To burning he exposes
    Both withered age and green newcomer;
    He slays–that cruel, placid mummer–
    Desire as beauty dozes,
    But scintillates this savage Summer,
    Faure’s Pavane where lips he closes
    So haughtily with secrets glummer
    Than silence plague imposes.
    What challenges this poses
    To a little practiced solo hummer!
    He scintillates, this savage Summer.

    I hope this doesn’t sound like a swarm of mosquitoes. One music director is both exasperated and creative enough to try organ with a solo cantor humming–and there is an arrangement of the Faure Pavane to be sung (in part) with lips closed. It sounds like fun, but will there be enough sound to make music?

    Reply
    • Susan Jarvis Bryant

      Margaret, you never fail to entertain and inspire me with your wonderful comments and this one is a real gift. Firstly, I love the poem. It had me looking up “Il brille, le sauvage Ete” to appreciate this creation, and I love it – the idea and the execution.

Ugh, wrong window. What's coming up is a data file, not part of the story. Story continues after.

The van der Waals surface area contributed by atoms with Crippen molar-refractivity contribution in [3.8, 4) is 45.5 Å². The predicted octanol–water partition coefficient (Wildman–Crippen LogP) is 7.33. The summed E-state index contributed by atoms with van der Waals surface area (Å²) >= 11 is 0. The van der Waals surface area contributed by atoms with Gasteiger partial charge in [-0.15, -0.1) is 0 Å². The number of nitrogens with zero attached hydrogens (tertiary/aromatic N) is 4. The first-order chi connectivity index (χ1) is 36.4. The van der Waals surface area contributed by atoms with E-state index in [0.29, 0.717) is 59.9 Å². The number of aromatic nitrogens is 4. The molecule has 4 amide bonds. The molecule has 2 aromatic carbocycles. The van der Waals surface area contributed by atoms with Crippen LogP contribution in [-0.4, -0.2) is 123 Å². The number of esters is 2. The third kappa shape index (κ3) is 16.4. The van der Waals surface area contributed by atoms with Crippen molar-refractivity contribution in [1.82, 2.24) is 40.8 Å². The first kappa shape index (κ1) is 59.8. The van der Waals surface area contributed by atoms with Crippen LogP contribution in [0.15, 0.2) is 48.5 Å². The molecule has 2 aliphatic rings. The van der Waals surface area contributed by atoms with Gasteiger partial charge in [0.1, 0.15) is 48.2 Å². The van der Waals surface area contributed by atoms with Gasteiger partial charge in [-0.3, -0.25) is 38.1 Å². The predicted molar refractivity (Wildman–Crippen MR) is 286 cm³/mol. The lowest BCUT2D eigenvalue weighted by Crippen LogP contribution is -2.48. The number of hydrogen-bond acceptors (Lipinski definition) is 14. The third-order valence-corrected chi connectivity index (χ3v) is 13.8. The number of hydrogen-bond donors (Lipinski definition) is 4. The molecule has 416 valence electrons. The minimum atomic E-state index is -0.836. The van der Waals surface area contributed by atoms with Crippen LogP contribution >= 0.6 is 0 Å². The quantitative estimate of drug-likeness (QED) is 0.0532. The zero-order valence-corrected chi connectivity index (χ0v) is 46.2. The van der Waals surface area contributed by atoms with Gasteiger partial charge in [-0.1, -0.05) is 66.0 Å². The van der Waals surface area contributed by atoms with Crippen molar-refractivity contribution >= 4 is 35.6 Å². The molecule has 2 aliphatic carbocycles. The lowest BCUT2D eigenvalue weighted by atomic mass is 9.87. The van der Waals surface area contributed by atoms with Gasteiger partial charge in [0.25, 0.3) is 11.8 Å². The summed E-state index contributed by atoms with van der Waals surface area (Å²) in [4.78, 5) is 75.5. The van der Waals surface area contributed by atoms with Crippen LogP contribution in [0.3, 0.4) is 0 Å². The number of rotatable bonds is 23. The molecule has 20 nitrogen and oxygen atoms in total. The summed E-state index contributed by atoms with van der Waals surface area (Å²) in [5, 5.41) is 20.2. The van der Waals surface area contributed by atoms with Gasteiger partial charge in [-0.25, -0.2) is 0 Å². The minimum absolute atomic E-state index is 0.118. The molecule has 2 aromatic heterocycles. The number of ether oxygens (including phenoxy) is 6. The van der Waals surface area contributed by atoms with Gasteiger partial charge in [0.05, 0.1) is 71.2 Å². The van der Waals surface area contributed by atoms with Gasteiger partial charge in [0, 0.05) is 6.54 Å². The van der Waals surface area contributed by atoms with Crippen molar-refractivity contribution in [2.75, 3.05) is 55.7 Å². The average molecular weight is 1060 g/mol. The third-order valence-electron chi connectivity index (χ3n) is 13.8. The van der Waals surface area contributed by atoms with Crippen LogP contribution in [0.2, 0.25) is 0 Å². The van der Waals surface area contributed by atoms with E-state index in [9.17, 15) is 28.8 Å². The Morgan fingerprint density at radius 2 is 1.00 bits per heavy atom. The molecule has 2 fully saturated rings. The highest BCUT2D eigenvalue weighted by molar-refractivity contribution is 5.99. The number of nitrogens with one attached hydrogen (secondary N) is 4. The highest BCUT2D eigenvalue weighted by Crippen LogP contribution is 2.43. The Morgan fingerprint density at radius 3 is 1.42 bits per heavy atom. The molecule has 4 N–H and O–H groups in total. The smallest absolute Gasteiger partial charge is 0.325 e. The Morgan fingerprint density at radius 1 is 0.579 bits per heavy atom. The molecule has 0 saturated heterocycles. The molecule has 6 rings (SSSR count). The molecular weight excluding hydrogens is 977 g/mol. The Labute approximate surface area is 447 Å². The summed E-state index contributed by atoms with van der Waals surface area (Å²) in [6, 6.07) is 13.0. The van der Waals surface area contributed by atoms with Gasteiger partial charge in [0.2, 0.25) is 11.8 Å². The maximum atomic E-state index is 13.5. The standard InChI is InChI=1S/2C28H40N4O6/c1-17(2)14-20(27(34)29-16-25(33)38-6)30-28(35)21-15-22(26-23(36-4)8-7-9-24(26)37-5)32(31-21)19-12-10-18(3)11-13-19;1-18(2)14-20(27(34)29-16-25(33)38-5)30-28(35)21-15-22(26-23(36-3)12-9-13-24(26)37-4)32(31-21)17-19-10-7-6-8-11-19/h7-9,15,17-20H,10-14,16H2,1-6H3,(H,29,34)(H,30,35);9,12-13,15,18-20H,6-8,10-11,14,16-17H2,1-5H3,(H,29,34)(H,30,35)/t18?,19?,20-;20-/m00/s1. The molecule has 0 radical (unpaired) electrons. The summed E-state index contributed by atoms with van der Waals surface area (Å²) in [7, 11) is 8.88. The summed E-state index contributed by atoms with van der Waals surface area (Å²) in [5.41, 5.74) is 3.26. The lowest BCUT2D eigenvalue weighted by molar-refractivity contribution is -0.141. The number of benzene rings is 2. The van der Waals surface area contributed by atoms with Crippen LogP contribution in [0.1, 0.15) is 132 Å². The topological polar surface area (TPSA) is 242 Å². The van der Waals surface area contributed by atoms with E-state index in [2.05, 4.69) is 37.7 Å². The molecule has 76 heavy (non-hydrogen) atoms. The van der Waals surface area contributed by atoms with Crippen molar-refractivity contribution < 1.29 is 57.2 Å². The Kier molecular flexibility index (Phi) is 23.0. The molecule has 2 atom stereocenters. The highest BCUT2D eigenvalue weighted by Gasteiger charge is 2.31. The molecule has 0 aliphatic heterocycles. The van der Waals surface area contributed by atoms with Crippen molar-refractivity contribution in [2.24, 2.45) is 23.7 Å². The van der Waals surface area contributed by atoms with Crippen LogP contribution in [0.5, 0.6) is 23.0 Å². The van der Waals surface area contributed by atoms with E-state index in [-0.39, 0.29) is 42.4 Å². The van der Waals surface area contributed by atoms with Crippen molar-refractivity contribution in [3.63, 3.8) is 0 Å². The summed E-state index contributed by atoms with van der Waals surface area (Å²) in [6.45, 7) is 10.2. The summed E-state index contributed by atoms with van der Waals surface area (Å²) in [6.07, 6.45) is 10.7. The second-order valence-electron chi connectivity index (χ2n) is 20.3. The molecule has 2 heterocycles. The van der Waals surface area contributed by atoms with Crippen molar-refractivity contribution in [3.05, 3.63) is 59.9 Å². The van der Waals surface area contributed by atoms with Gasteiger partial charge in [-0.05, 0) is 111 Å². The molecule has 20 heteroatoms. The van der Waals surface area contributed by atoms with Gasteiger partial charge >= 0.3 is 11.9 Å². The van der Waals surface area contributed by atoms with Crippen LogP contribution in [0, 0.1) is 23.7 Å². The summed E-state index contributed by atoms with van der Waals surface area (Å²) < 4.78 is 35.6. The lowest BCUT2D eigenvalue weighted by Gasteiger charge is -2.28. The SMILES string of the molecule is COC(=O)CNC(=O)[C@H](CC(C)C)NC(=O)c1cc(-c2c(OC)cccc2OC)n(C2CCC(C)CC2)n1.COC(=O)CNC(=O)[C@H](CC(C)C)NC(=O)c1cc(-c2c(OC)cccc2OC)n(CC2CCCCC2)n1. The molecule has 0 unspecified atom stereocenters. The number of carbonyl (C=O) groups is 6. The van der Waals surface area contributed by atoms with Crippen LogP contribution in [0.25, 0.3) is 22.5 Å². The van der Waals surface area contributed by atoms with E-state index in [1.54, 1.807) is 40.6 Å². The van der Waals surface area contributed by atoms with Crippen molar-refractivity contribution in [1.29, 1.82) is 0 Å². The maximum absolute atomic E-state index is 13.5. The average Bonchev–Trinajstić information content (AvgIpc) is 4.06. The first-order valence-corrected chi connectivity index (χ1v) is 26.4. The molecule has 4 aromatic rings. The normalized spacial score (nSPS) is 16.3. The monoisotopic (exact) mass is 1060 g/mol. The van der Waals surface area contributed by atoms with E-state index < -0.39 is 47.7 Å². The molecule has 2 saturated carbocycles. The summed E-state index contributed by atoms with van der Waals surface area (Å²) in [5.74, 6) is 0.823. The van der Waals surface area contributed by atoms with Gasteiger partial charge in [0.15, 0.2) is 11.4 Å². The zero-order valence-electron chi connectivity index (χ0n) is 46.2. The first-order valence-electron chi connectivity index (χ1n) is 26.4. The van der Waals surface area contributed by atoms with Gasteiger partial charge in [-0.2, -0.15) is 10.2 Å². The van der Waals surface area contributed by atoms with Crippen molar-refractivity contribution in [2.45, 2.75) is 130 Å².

As for Fauré’s graceful Pavane – I have gone back and listened to this piece, with your idea in mind. I think it will work perfectly, especially bearing in mind the fact that there is already an arrangement for exactly that purpose. I think exasperation and creativity will marry and go on to produce something beautiful. To shame choirs for singing while encouraging protesters to scream into the face of policemen is utterly hypocritical, and I admire new ways to engage and push forward with worship. Bravo, Margaret, bravo!

      Reply
    • Susan Jarvis Bryant

      Thank you very much, Jeff! I’m glad my summer offering brought a smile. 🙂

      Reply

Leave a Reply

Your email address will not be published.

This site uses Akismet to reduce spam. Learn how your comment data is processed.